Figure 2: Sekai Gombe unpacking the mandate of the NPRC.

Mr.Sekai Gombe went further and unpacked the NPRC. He started by giving a brief history of the NPRC
by outlining that the abbreviation stands for National Peace and Reconciliation Commission, which
also articulates it focus. Mr.Gombe explained that the NPRC is one of the independent Commissions
under Chapter 12 of the Constitution established by Amendment No.20 Act of 2013. Parliament
debated the NPRC Bill since 2016 up to 2017. The Bill was only adopted into law in October, 2018 and
the NPRC officially started work 5 January, 2019 when the law was signed by the President and
gazetted.
Mr.Gombe put emphasis on the Commission’s mandate to deal with the past, promote peace, support
democracy and entrench a culture of human rights. As such, the Commission is expected to be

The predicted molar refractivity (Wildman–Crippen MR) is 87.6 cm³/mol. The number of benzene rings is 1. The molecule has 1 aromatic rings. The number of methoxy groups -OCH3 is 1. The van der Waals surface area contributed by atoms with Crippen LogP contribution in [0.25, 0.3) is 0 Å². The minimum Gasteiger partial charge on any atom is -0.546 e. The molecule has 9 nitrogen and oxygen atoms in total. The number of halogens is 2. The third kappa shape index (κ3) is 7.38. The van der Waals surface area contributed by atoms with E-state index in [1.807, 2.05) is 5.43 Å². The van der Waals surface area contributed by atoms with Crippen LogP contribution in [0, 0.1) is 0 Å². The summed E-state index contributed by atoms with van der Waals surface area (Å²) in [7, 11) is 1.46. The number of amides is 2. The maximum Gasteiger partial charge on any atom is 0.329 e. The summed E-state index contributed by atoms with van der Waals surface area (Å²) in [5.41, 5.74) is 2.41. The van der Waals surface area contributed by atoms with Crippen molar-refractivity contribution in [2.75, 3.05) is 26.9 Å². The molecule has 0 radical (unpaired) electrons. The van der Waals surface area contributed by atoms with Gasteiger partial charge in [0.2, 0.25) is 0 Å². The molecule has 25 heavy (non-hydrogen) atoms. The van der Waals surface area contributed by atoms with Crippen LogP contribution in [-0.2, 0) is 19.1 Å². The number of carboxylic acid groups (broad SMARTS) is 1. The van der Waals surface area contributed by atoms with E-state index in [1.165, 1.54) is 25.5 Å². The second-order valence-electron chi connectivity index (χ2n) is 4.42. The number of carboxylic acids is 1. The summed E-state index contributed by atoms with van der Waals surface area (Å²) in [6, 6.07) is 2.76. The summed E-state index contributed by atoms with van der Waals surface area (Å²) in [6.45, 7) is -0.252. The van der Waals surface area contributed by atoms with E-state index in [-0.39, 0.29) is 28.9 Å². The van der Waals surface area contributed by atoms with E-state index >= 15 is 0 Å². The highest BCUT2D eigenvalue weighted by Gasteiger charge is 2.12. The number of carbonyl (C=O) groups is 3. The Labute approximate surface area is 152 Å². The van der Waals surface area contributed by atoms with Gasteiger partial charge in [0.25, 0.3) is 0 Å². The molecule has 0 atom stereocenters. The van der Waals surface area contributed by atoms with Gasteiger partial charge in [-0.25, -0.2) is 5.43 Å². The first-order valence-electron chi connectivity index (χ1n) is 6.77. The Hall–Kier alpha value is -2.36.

accountable and accessible to every citizen particularly those who are victims and survivors of past
atrocities. He added that its main focus, as outlined under section 52 of the Constitution, is to ensure
post-conflict justice, peace, healing and reconciliation.
He also briefly touched on the NPRC’s responsibility to produce and publish reports capturing its
annual activities so as to keep stakeholders up to date.
Mr.Gombe then listed the NPRC Commissioners, their names and the regions/provinces which they
are responsible for. Of particular interest was Commissioner Patience Chiradza who oversees the
Manicaland province and is also chairing the Provincial Peace Committee (PPC) for the same.
Tracking the work of the NPRC:
It is always important to breakdown the work of the NPTRC so that survivors, as stakeholders, are also
aware what the NPRC has been up to since its operationalisation in January 2018. Mr. Gombe guided
participants from 5 January when the NPRC was operationalised to the recent establishment of PPCs
to ensure that the NPRC is accessible at provincial level.

3

Select target paragraph3